Ideally, there are no such side effects of amla oil for hair. However, the biggest drawback is that amla oil has not been thoroughly researched and may cause side effects or some allergic reactions if not used properly or especially in those cases where individuals are hypersensitive when it comes to their skin. It is unknown whether amla oil interacts with other medications taken by mouth or when applied to the skin. Thus, due to limited resources of research articles, very little is known about the safety of short- or long-term use of amla oil. In case, one notices any side effects, stop using amla oil immediately and contact a health expert to help you tackle the side effects. What can help is this small test before going full-fledged with the application of amla oil. Here’s what can be done as a precautionary measure. Do a simple and small patch test on the back side of the head. It will ensure that there is no issue of irritation on sensitive skin or a hypersensitive or allergic reaction. 

Takeaway

People who are pregnant or breastfeeding and children should not take amla oil in any form. Not enough research has been done on these populations. Always speak with your healthcare provider before starting any supplements.

FAQs

Q1 - How To Use Amla Oil For Hair Growth

The best way would be by consuming it. Amla or amla oil is packed with nutrients. It contains amino acids, proteins, carbs, iron, and many more macro and micronutrients. Many people use amla and amla oil for hair basically to avail the rich Vitamin C and Vitamin A that it contains. Organic amla hair oil is filled with fatty acids, this is why the oil is believed to work wonders and provide hair follicles with the necessary strength to grow in a healthy manner. Apart from its nutrients, it is also known for its antibacterial and anti-inflammatory properties.

Q2 - Is Amla Oil Good For Hair?

Organic amla hair oil is filled with fatty acids, this is why the oil is believed to work wonders and provide hair follicles with the necessary strength to grow in a healthy manner. Not just this, it contains antibacterial and antifungal properties that prevent the growth of dandruff-causing fungus.  Amla hair oil benefits the scalp by thoroughly nourishing it and keeps dry and brittle hair strands at bay while deeply conditioning the hair lengths.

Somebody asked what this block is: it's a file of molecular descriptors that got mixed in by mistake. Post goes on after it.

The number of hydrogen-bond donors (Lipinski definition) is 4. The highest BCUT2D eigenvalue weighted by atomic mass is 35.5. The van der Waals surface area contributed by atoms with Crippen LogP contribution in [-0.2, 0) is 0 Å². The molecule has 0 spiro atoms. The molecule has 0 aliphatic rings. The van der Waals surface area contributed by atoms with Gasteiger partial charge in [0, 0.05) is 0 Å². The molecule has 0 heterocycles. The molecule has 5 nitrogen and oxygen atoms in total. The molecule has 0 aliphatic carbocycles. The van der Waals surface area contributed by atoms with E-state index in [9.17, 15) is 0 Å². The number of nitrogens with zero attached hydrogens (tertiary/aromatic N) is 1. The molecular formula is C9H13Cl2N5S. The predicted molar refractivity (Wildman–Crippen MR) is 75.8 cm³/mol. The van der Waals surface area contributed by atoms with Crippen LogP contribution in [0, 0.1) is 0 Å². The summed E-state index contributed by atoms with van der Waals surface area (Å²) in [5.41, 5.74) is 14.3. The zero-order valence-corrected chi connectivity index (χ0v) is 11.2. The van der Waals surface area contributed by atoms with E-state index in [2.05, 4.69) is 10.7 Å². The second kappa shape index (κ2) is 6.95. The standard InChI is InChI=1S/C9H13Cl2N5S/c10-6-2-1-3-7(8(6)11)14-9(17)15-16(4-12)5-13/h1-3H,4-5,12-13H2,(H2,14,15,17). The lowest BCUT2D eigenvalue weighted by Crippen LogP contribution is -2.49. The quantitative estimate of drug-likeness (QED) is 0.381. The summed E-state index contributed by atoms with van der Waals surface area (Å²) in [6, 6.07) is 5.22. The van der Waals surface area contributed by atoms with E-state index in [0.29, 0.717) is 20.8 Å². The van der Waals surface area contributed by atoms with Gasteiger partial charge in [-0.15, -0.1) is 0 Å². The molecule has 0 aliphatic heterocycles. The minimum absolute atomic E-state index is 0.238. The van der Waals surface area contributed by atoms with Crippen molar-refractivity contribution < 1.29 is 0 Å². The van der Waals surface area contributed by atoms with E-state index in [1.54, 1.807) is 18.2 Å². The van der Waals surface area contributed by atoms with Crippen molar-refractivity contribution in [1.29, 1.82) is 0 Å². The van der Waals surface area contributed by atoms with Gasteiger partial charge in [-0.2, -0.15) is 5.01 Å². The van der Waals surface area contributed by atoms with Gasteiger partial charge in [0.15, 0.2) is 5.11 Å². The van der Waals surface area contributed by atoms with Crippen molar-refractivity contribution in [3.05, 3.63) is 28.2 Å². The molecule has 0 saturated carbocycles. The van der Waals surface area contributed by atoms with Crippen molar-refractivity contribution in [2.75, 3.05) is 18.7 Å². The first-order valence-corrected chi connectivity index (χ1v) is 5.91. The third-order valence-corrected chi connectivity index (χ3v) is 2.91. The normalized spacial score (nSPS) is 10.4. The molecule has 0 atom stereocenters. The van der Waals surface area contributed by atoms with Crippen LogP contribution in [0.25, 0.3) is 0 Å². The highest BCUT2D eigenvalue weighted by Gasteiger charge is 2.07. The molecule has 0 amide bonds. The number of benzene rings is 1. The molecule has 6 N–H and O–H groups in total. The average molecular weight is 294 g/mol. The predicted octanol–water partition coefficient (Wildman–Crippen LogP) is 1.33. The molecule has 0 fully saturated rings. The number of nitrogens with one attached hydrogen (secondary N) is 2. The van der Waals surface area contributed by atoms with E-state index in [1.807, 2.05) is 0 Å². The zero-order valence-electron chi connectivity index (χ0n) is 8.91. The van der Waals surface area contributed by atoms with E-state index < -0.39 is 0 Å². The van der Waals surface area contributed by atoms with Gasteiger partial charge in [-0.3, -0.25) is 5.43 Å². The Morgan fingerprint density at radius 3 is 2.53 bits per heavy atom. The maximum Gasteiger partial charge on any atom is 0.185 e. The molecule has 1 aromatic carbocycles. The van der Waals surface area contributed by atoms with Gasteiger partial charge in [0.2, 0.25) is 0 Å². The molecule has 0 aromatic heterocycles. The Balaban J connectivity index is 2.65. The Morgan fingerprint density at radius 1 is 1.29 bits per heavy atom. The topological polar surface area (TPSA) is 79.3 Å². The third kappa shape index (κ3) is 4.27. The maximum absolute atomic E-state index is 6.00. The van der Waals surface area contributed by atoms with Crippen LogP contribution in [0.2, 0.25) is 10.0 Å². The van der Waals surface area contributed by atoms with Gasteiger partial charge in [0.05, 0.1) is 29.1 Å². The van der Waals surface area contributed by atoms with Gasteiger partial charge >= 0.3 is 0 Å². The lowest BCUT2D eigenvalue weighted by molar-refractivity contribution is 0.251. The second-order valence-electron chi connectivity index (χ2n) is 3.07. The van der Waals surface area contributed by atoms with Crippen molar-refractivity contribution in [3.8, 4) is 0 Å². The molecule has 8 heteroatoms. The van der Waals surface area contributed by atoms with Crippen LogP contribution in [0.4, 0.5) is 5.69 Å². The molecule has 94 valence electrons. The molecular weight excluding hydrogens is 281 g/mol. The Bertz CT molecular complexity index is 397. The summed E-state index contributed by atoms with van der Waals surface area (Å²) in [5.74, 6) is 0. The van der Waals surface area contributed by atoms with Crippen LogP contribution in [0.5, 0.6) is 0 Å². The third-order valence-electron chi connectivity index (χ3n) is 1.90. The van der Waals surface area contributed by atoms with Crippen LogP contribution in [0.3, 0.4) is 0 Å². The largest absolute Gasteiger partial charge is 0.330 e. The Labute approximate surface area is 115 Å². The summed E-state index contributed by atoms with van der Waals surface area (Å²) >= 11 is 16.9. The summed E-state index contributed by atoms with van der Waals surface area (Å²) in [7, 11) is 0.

Q3 - Can We Mix Coconut Oil And Amla Oil For Hair? 

Making amla oil at home is very easy, most people make their own amla oil and apply it to the scalp depending on their specific preferences. This allows people to pick their own concentration and choose the potency and dose making it a healthy and nutritious oil blend. The dried or even fresh or frozen amla fruit is blended first to extract the juice. Next, it is carefully strained with a sieve to remove the extract. Use one tablespoon of oil, this could be coconut, olive, virgin oils, sesame, etc as an oil base as long as it is pure and potent.

Q4 - How To Prepare Amla Hair Oil

The dried or even fresh or frozen amla fruit is blended first to extract the juice. Next, it is carefully strained with a sieve to remove the extract. Use one tablespoon of oil, this could be coconut, olive, virgin oils, sesame, etc as an oil base as long as it is pure and potent. The amla and now the oil is meant to be mixed together for a minimum of five minutes. You can either use a blender or simply whip it. Normally, solid hot oils are heated on a very low flame until the oil has completely melted and mixed. That's it, once the oil is still warm, gently apply the oil onto the palms and to the scalp. 

Q5 - Can We Mix Castor Oil And Amla Oil For Hair?

Yes, you can mix castor oil or any other oil and use it as a base with amla oil 

Q6 - Does Amla Oil Helps In Hair Growth

The truth is that there is very limited research that states that Amla oil is beneficial for hair growth by just topical application. There are some studies suggesting it may help with hair loss, but these were conducted primarily in labs and not human populations. A study was conducted examining 17 plants that have been ideally used for the sole purpose of hair treatments and among them, amla oil had shown to be the second inhibitor of 5 alpha-reductase which is the main conversion enzyme that is responsible to make testosterone to dihydrotestosterone - the main hormone responsible for genetic or pattern hair loss in individuals. However, it has not been proven how well it actually works when applied directly to the scalp and moreover, it was a study that was not performed as a clinical trial ( in humans) and was just done as a lab analysis.

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Zahra Lokhandwala

Hair Coach

Zahra is the hair coach-in-chief at Traya. She works closely with the doctors to monitor all cases. She is a fitness freak and has not touched sugar in years!